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Title: Bacteriophage of Enterococcus species for microbial source tracking
Author: Purnell, Sarah Elizabeth
Awarding Body: University of Brighton
Current Institution: University of Brighton
Date of Award: 2012
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Contamination of surface waters with faeces may lead to increased public risk of human exposure to pathogens through drinking water supply, aquaculture, and recreational activities. Determining the source(s) of contamination is important for assessing the degree of risk to public health, and for selecting appropriate mitigation measures. Phage-based microbial source tracking (MST) techniques have been promoted as effective, simple and low-cost. The intestinal enterococci are a faecal "indicator of choice" in many parts of the world for determining water quality, and recently, phages capable of infecting Enterococcus faecalis have been proposed as a potential alternative indicator of human faecal contamination. The primary aim of this study was to evaluate critically the suitability and efficacy of phages infecting host strains of Enterococcus species as a low-cost tool for MST. In total, 390 potential Enterococcus hosts were screened for their ability to detect phage in reference faecal samples. Development and implementation of a tiered screening approach allowed the initial large number of enterococcal hosts to be reduced rapidly to a smaller subgroup suitable for phage enumeration and MST. Twenty-nine hosts were further tested using additional faecal samples of human and non-human origin. Their specificity and sensitivity were found to vary, ranging from 44 to 100% and from 17 to 83%, respectively. Most notably, seven strains exhibited 100% specificity to cattle, human, or pig samples. Twenty phages infecting a human-specific host strain (MW47) were viewed by transmission electron microscopy (TEM) to determine their morphological diversity. The TEM examination revealed that all phages were members of the Siphoviridae and Myoviridae families. Pilot inactivation experiments using three phages (two members of the Siphoviridae family with differing capsid structures, and one myovirus), indicated that their survival did not vary significantly (P > 0.05). The findings of this study offer an insight into host-phage interactions, specificity, sensitivity, and the suitability for MST application of phages infecting different Enterococcus strains. The high host specificity demonstrated by strains in this study suggests that they have a potential future role in MST. Although TEM revealed a range of phage morphologies capable of infecting MW47, the pilot inactivation study suggests that the phages have similar survival characteristics. These findings offer other scientists the opportunity to isolate effective enterococcal hosts for source tracking for a variety of scenarios in other parts of the world, and as such, this work supports the application of MST as a global tool for human health protection.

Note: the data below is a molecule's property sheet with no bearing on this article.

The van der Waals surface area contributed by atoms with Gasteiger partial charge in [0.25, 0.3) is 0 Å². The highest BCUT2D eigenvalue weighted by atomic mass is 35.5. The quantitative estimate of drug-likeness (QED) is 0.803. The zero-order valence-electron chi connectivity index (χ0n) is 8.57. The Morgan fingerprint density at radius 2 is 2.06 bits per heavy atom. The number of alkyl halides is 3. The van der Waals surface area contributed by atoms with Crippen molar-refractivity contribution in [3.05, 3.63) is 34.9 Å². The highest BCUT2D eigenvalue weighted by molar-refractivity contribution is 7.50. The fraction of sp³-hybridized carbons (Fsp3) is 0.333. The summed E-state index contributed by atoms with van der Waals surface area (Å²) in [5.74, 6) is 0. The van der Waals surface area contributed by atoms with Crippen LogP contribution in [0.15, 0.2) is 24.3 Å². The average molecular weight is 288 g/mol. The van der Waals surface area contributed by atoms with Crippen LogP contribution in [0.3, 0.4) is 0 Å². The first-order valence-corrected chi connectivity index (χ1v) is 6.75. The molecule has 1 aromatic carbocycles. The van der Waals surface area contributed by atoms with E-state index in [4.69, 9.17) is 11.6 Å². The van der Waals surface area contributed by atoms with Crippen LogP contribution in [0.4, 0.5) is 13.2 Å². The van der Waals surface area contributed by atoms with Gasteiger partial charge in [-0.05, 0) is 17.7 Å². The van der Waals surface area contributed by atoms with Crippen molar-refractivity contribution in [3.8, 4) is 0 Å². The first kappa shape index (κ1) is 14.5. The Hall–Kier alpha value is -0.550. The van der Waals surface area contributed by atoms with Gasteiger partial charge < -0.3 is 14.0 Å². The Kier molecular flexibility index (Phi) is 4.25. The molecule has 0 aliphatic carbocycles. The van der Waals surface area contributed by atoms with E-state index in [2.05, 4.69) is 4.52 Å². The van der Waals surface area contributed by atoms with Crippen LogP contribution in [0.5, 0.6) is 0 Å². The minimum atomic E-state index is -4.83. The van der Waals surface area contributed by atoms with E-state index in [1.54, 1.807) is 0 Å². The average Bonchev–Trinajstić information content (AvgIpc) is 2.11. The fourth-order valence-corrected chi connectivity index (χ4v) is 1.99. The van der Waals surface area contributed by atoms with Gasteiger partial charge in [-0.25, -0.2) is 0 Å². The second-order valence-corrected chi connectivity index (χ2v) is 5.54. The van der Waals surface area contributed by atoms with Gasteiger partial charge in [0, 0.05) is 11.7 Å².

Supervisor: Not available Sponsor: Not available
Qualification Name: Thesis (Ph.D.) Qualification Level: Doctoral
EThOS ID:  DOI: Not available
Keywords: C500 Microbiology